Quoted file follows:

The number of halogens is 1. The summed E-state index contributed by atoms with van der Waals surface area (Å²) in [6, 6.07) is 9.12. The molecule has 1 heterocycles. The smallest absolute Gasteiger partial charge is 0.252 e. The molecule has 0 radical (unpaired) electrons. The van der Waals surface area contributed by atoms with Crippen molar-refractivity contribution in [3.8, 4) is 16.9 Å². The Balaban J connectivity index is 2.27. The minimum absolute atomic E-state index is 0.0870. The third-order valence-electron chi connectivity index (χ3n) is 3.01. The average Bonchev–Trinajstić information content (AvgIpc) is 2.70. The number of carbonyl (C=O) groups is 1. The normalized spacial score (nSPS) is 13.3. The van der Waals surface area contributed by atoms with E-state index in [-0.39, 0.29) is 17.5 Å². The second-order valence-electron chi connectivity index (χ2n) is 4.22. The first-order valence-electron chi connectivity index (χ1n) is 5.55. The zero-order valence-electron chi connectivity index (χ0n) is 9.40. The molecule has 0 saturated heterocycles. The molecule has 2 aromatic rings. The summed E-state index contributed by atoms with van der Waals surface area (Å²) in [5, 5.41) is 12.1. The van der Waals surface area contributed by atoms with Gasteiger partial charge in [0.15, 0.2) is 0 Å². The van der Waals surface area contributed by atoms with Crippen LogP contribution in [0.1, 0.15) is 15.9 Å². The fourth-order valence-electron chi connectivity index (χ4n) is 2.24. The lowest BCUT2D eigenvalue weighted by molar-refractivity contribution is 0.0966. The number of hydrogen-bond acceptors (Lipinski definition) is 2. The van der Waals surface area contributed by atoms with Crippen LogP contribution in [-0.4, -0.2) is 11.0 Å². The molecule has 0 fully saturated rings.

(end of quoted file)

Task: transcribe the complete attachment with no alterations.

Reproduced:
The number of halogens is 1. The summed E-state index contributed by atoms with van der Waals surface area (Å²) in [6, 6.07) is 9.12. The molecule has 1 heterocycles. The smallest absolute Gasteiger partial charge is 0.252 e. The molecule has 0 radical (unpaired) electrons. The van der Waals surface area contributed by atoms with Crippen molar-refractivity contribution in [3.8, 4) is 16.9 Å². The Balaban J connectivity index is 2.27. The minimum absolute atomic E-state index is 0.0870. The third-order valence-electron chi connectivity index (χ3n) is 3.01. The average Bonchev–Trinajstić information content (AvgIpc) is 2.70. The number of carbonyl (C=O) groups is 1. The normalized spacial score (nSPS) is 13.3. The van der Waals surface area contributed by atoms with E-state index in [-0.39, 0.29) is 17.5 Å². The second-order valence-electron chi connectivity index (χ2n) is 4.22. The first-order valence-electron chi connectivity index (χ1n) is 5.55. The zero-order valence-electron chi connectivity index (χ0n) is 9.40. The molecule has 0 saturated heterocycles. The molecule has 2 aromatic rings. The summed E-state index contributed by atoms with van der Waals surface area (Å²) in [5, 5.41) is 12.1. The van der Waals surface area contributed by atoms with Gasteiger partial charge in [0.15, 0.2) is 0 Å². The van der Waals surface area contributed by atoms with Crippen LogP contribution in [0.1, 0.15) is 15.9 Å². The fourth-order valence-electron chi connectivity index (χ4n) is 2.24. The lowest BCUT2D eigenvalue weighted by molar-refractivity contribution is 0.0966. The number of hydrogen-bond acceptors (Lipinski definition) is 2. The van der Waals surface area contributed by atoms with Crippen LogP contribution in [-0.4, -0.2) is 11.0 Å². The molecule has 0 fully saturated rings.